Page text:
Here are a few questions I’d like you to consider, and you don’t need to be an economist to give a valid responses. In fact, it’s better if you’re not.
Which do you think is a bigger problem facing the U.S. economy right now: a) inflation, or b) unemployment? Do you think wages are growing: a) too quickly, or b) too slowly? Which is the bigger threat to the economy: a) that it overheats, or b) is undercooked?
I’m going to make the bold assumption that most of you answered “b” on all of the above. And in a moment, I’ll provide the data to confirm your gut. What’s unsettling, and in need of explanation, is why so many influential voices, from the punditry to the markets, answer “a.”
The answer, I believe, is that America lacks a substantial political movement in support of progressive macroeconomics. The debates over full employment and Federal Reserve policy are generally dominated by the interests of the minority who worry more about inflation and asset values than those who worry about jobs and paychecks.
Right now, for example, the risks facing the Fed are asymmetric the following sense: There’s a greater chance that the Fed’s actions would hamper growth in an already weak economy than there is that its inaction would set off an inflationary spiral. Yet, the outside pressure on the Fed is asymmetric in the other direction: There’s more pressure on it to tighten than to sit tight for a “considerable time.”
Obviously, important voices, most notably that of Paul Krugman, are often raised in support of the need to worry a lot more about growth, jobs and wages, than inflation and overheating. Yet the stance of the Yellen Fed — data driven, correctly focused on the actual slack problem vs. the phantom inflation problem — is defensive, constantly reassuring the hawks not to worry, they’ll tighten soon enough.
Historical data, current conditions, and future expectations all point towards the need for continued support from monetary policy:
- Core inflation by the Fed’s preferred measure (core personal consumption expenditures) has been at or below 1.5 percent since January 2013.
- Average nominal wage growth has been stuck at 2 percent, with very few signs of acceleration even as the job market tightens.
- The current gap between actual and potential gross domestic product (what GDP would be absent all this slack) amounts to more than $700 billion, about $2,400 per capita.
- Since the 2007 economic peak, the share of national income going to workers’ compensation is down about three percentage points. This is important — and hardly ever raised in this debate — because it means if the job market tightened up and workers got a bit more bargaining power, non-inflationary wage gains could be financed by a rebalancing of the profit and wage shares of national income. (And here we also see why vested interests would prefer this not be discussed.)
- Historically speaking, real wages of middle- and low-wage workers, especially men, have been flat for decades, and as I pointed out earlier this week when the 2013 Census data were released, the real median household income is $5,000 lower now than in the late 1990s.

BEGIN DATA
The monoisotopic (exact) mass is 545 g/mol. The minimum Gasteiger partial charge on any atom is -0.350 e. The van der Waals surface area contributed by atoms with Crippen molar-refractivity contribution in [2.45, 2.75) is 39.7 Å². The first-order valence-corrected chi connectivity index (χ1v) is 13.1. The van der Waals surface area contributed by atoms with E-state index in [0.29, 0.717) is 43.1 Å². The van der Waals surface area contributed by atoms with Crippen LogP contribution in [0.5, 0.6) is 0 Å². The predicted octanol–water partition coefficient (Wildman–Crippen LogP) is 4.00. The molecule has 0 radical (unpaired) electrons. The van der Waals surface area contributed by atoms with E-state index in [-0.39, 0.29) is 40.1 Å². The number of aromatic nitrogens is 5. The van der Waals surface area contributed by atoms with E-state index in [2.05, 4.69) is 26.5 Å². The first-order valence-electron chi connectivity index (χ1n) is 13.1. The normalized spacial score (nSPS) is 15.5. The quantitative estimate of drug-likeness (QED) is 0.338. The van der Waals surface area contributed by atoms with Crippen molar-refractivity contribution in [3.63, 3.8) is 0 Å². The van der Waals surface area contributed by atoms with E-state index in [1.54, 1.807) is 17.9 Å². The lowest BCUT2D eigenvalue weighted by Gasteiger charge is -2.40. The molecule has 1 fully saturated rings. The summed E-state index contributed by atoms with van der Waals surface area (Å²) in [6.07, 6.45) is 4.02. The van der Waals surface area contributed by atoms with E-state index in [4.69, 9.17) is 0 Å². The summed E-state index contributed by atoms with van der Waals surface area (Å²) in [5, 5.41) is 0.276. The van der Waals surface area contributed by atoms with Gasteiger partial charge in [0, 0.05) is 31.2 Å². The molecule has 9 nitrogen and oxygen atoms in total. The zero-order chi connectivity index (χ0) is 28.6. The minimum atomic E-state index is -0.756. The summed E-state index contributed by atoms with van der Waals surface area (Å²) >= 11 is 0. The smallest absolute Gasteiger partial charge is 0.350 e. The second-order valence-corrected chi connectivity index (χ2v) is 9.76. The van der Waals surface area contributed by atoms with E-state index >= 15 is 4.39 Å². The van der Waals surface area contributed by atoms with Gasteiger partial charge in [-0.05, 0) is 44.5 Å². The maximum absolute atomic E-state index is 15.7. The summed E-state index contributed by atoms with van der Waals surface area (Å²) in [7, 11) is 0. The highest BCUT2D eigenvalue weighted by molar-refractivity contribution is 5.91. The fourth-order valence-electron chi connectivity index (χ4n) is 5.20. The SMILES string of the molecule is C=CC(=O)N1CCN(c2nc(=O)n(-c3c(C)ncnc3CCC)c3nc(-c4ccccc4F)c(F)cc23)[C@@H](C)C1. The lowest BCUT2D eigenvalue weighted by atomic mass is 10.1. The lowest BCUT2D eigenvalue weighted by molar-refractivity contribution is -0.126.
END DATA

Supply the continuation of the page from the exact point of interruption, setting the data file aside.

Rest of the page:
- Looking forward, inflationary expectations are solidly within the Fed’s 2 percent target range.
- Although Fed critics worry about asset bubbles, and no question investors are “reaching for yield” given very low interest rates, Fed Chair Janet Yellen is correct when she asserts that asset prices, including stock and real estate valuations, are within historic ranges.
Putting it all together — the persistent slack, the terrible record on middle-class incomes, and yet the outside pressure on the Fed to fight inflation nevertheless — I see a system that’s institutionally biased against full employment. Although this bias is finally being challenged by activists who showed up at the big Fed meeting in Jackson Hole, Wyo., an extremely welcome development, it’s fair to say that such counter-pressures are in their infancy.
How can this dynamic change? How can we bring real balance to the pressures on the Fed to fight just as hard for full employment as for price stability?
First, the broader public must understand the costs of slack. That’s the point of the recent book by Dean Baker and myself, wherein we document the critical importance of full employment to middle- and low-wage workers, to the fiscal budget, and even to income inequality and opportunity.
Second, it must be understood that full employment is a “policy variable.” Here, the minimum-wage debate provides an excellent example of what I mean. Most models of capitalist economies do not consider wages something to be set by policy; they are to be set by “markets.” But, although the issue is still hotly debated, it is widely accepted that for the lowest-wage workers, wages should not be allowed to fall below a floor called the minimum wage, and that floor should be regularly raised.
We need to develop that same expectation regarding full employment.
Finally, we need more help from the economic academic community. One reason the minimum wage debate has evolved as it has is that top academic economists examined the empirical evidence behind the market assumptions and found them wanting. Their careful work, followed up by years of complementary analysis, reshaped the debate.
That needs to happen on these issues of full employment, wages, incomes, inequality and inflation. Many economists actually recognize, for example, that the historical negative correlation between slack and inflation is much diminished. And yet the asymmetric pressures to prematurely tighten persist.
By recognizing and promulgating the costs of slack, the fact that something can be done about them, and the empirical research behind those assertions, we might be able to turn this around.